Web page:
I use a 70-200mk2 with a D810. It's not quite a D850, but that's only a 1.1x difference, rather than 1.9x for a D700. At f/2.8, it tends to be a little soft and it's hard to hit perfect focus. At f/4 it's perfectly good enough, in my experience (and much better than older versions). Will I upgrade to the E version at some point? Yes, because I'd like to shoot at f/2.8 with less of a compromise to image quality without needing my 200 f/2. On a D700 you can shoot a lot of lenses wide open without worry; on any D8x0 body there are very few lenses that can hold up without dropping off a little - but that's only a problem if you want to use the extremes of the lens and still make the best of the sensor. Put another way, I'll be astonished if the 50mm f/1.8 AF-D isn't very sharp on the D850 by the time you're at f/6.3 - the problem is how it looks at f/1.8.

    Sometimes the difference should affect your lens choice - I ditched my 28-200mm AF-D G that was one of my most-used lenses on a D700 because I could get better results with "digital zoom" on a less flexible lens. I don't think that's true for the f/2.8 AF-S lenses, but their imperfections are certainly more visible.

    I'll also point out that some lens-aware digital post-processing can do wonders. My Tamron 24-70 VC is absolutely not sharp at the corners in JPEG, but gets most of the detail back once DxO has played with it. The same is true of the 14-24 Nikkor. You always gain a bit of noise through the sharpening process, and it's never as perfect as solving things optically - but then there's no perfect lens.

    Dare I point out that the 105mm micro is known to be a little lacking at longer distances? :)
  14. ShunCheung

    ShunCheung Moderator

    Since I mentioned the 24-70mm/f2.8 E AF-S VR (82mm filter thread), here is a side-by-side image with the 300mm/f4 E PF (77mm filter).
    The 24-70 is also a lot heavier, since it is a zoom with more elements and the zoom mechanism.

    kevin_beretta likes this.
  15. "Pulling back even a little shadow detail without trying to look unrealistic really pushes the dynamic range..."

    - Bit of an non sequiter argument Andrew.

    The lack of realism is purely a consequence of trying to pour a quart (of subject brightness range) into a pint pot (of display contrast). No amount of increase in captured dynamic range will improve that situation, and in fact may make it worse.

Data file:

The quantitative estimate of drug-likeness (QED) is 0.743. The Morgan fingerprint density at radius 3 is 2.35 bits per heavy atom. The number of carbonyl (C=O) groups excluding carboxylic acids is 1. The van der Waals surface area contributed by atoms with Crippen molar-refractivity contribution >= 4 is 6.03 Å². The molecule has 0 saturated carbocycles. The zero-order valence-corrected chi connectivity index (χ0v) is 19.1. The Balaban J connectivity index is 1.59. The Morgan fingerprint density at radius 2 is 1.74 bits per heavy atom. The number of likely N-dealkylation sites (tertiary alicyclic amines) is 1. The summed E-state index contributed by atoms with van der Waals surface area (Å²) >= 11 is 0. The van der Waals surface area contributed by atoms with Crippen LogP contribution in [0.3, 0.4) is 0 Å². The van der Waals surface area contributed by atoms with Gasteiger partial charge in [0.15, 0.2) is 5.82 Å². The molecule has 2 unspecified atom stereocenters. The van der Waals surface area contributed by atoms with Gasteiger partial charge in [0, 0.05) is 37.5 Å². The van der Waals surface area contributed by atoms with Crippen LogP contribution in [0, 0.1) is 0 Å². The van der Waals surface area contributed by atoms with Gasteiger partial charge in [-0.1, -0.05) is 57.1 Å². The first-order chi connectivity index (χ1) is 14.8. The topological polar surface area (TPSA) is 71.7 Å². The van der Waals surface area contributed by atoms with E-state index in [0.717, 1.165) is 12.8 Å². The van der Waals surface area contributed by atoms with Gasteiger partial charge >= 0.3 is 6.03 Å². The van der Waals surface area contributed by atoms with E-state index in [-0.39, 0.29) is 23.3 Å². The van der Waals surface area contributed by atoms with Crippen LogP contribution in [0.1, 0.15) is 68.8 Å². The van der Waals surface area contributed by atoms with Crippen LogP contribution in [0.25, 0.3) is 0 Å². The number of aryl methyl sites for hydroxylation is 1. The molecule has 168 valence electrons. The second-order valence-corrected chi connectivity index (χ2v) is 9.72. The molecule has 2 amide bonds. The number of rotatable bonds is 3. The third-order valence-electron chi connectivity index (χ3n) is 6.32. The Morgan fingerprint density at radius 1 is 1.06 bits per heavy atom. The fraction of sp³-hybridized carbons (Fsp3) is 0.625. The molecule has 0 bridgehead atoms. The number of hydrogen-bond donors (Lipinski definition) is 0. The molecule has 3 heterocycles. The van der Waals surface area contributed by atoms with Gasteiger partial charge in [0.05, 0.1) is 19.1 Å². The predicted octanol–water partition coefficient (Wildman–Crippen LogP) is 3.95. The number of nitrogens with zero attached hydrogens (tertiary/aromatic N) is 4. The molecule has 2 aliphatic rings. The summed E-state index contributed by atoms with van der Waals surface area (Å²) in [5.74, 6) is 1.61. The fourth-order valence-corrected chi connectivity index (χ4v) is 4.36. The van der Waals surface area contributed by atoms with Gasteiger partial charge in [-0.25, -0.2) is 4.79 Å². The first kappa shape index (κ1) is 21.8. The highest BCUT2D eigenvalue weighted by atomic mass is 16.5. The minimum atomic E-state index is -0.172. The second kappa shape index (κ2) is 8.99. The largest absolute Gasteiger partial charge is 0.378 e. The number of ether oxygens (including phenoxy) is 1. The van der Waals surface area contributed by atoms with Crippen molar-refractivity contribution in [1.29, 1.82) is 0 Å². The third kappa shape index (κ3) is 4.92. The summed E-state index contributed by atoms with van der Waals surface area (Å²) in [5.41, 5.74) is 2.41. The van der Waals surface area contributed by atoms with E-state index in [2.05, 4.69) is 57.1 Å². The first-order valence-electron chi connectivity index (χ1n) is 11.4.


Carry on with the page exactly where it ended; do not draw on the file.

I also fail to see why a low spatial frequency is correlated with low brightness - only if some lossy compression algorithm is used, maybe.

    My original argument still stands. As long as a lens system and camera dark-chamber of finite size are coupled with a reflective sensor, there will be a practical limit to the brightness range at the sensor. And I would argue that the limit has already been reached for an "average" subject. Unless and until dark chambers are properly AR flocked, and not just painted with a vaguely black paint, and the internal flare of lenses is reduced to near zero, then there is very much a limit to how much "dynamic range" can be utilised.

    Not to mention how any current display can show it. Surface reflection from current screen technology is high enough to make claims of thousands-to-one contrast ratio laughable for a start. Nobody wants to sit in a black-walled, fully darkened room just to watch the telly!
  16. The human brain does local contrast enhancement, local color contrast enhancement, and opens up shadows as needed to see what the person needs to see. Photography and printing also can benefit from carefully considered local adjustments.

    As for whether the extra dynamic range is real-world useful, in my experience, it is, in the sense that it makes the images look smoother and more beautiful. I haven't purposefully carried out testing by shooting identical images with two cameras simply because I'm more interested in getting the images that I need/want than testing and comparing equipment, but I will try to illustrate this at a future opportunity. I know that subjectively D810 ISO 64 images in sunlight look smoother than D5 ISO 100 images. I find that this perception of different quality is increased if I lift the midpoint of the tone curve to lighten midtones and decrease highlight contrast which is a technique I use a lot. I'll see what I can do about making a real-world comparison illustrating the benefits of high low ISO dynamic range without making excessive adjustments that might make the image look unnatural. I feel it should be easy to do actually.